It’s never been easier to build an amp of your own. You can find scores of websites with a ton of classic-amp-model options. These kits range from minimal to complete, including cabinet and speaker. Sounds fun, but it can be a bit scary. It takes a fair amount of time and follow-through, plus deep regard for electrical safety. If I had a wire for every time I was shocked, blew up a voltmeter, red-plated a tube, or smoked a resistor … I could string a harp. Follow the instructions! Most of my trials came through freestyling—building without a schematic and sort of winging it. But if you have the interest and patience, building an amp is a very rewarding endeavor.
When I first became interested in guitar-amp electronics in the early ’90s, I wanted to apprentice with my local amp repairman, Rich Bogart. He had a hole-in-the-wall shop in Chapel Hill called The Tube Farm. Repair work was a side interest for Rich, who was an IBM mainframe tech, on call 24/7. Sometimes he went weeks between service calls, so The Tube Farm kept him busy. Rich didn’t go for the apprentice idea, but told me to do what he’d done 25 years earlier: DIY-build the simplest Fender—a tweed Champ. Locate parts, figure out the schematic, assemble, light fuse, and step away!
Rich gave me a copy of the Angela Instruments Catalog, the size of a small-town phone book. It was full of listings for tubes, transformers, vintage radio parts … a ’20s to ’60s tube-tech Rosetta Stone. And it did have a Champ project schematic. Buy our stuff to build this!
But what about you and your amp build? If you’re lucky, unlike me, when you put it all together it will work the first or second time. Modern kits take most of the guesswork out, which is super helpful. Imagine staring at a pasta bowl of wires trying to see the one lead in the wrong place, or find the backwards capacitor. That’s how you receive the extra education that makes the next build easier. For my first build, there were two items that had me flummoxed. One was a schematic symbol I couldn’t figure out, and the other was an issue when I turned on the amp. It would blow the fuse after about 40 seconds every time.
Look at the mysterious symbol highlighted in yellow (Photo 1). It looks like a transformer, but it only has one side and it’s hooked up funny. The appendix of the amp? No. It’s a filter choke. Like our appendix, an amp can live without it. Cheaper models often use a power resistor in place of the expensive half-transformer filter choke. (The ’50s Champ has a resistor.) My Angela Instruments schematic had one of these mysterious extra bits, unidentified, so I had to go back to Rich for guidance.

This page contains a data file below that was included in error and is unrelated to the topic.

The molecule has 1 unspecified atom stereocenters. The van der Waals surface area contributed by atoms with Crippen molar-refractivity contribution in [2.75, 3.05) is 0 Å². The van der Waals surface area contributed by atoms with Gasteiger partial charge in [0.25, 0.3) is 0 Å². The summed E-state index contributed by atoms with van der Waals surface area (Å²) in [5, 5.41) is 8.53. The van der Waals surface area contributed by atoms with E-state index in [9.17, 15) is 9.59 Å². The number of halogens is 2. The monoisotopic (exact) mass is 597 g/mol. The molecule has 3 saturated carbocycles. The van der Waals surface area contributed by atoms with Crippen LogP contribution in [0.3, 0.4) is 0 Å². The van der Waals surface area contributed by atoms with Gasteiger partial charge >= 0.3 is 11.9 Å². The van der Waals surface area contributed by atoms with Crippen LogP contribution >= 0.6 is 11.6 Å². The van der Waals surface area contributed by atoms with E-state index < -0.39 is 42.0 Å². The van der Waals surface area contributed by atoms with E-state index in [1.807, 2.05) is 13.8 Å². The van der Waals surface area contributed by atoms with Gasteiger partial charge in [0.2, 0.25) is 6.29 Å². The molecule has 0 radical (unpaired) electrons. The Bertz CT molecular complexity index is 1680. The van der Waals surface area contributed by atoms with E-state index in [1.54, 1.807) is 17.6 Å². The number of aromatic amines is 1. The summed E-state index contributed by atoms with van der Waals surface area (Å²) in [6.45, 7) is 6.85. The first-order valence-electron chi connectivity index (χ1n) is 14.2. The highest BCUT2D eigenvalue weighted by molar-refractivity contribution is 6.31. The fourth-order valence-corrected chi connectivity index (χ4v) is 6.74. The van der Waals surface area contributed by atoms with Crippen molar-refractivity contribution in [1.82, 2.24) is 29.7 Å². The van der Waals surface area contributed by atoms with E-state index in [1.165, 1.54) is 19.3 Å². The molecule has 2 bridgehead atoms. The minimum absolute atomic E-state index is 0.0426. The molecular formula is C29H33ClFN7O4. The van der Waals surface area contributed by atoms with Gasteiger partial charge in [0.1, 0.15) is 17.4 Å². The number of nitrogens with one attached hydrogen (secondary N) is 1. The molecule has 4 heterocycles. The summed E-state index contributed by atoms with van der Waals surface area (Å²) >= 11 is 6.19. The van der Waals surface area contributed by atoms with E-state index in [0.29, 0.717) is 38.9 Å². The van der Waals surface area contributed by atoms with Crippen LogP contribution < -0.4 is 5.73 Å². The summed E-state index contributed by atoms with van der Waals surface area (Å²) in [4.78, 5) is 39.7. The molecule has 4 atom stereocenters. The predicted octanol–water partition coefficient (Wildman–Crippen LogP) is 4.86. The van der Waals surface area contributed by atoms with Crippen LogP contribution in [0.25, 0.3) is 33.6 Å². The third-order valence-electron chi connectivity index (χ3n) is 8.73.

The filter choke helps smooth ripple or hum in the power supply and is most often found between the main filter cap, which feeds the output transformer/power tubes, and the screen supply filter cap. Let’s back up a little. Tube guitar amps run on DC voltage. The electricity in our house is AC, so outlet voltage swings up and down 60 times a second. You’ve heard of 60-cycle hum? That’s this alternating wall-voltage signal: a low 60 Hz tone infecting the electronics. So, since we need DC for our amps, how do we convert AC to DC?
That’s where rectifiers come in. They can be tube or solid-state. Rectifiers allow current to flow in only one direction. When the AC power from the wall swings up (positive), the rectifier lets current through to fill the amp’s filter caps. When the AC power swings down (negative), the rectifier blocks the negative current flow. I’m oversimplifying—and omitting the power transformer, which takes the wall AC voltage and transforms it to higher or lower AC voltage for the amp—for now.
So, that’s how we get DC for our amp, but the DC is pulsing with the wall-cycle frequency 60 times a second, so that 60 Hz hum is riding along with our new DC flow, modulating the amp’s power supply. Filter caps work to smooth out this hum, and the filter choke—see, I got back to it—is simply another tool to remove the ripple or DC power supply fluctuation. A filter choke has dynamic properties that bounce and can actively assist the filter caps when the amp is drawing current through tubes. A much cheaper resistor can only help reduce the 60 Hz hum, not remove it. (Most amps use full wave rectification, which yields double the current pulsing for a ripple frequency of 120 Hz, but let’s keep it simple for now!)
Stay tuned for next month, where I’ll describe the sound of filter chokes versus resistors, plus tell the story of why my first build almost became a doorstop.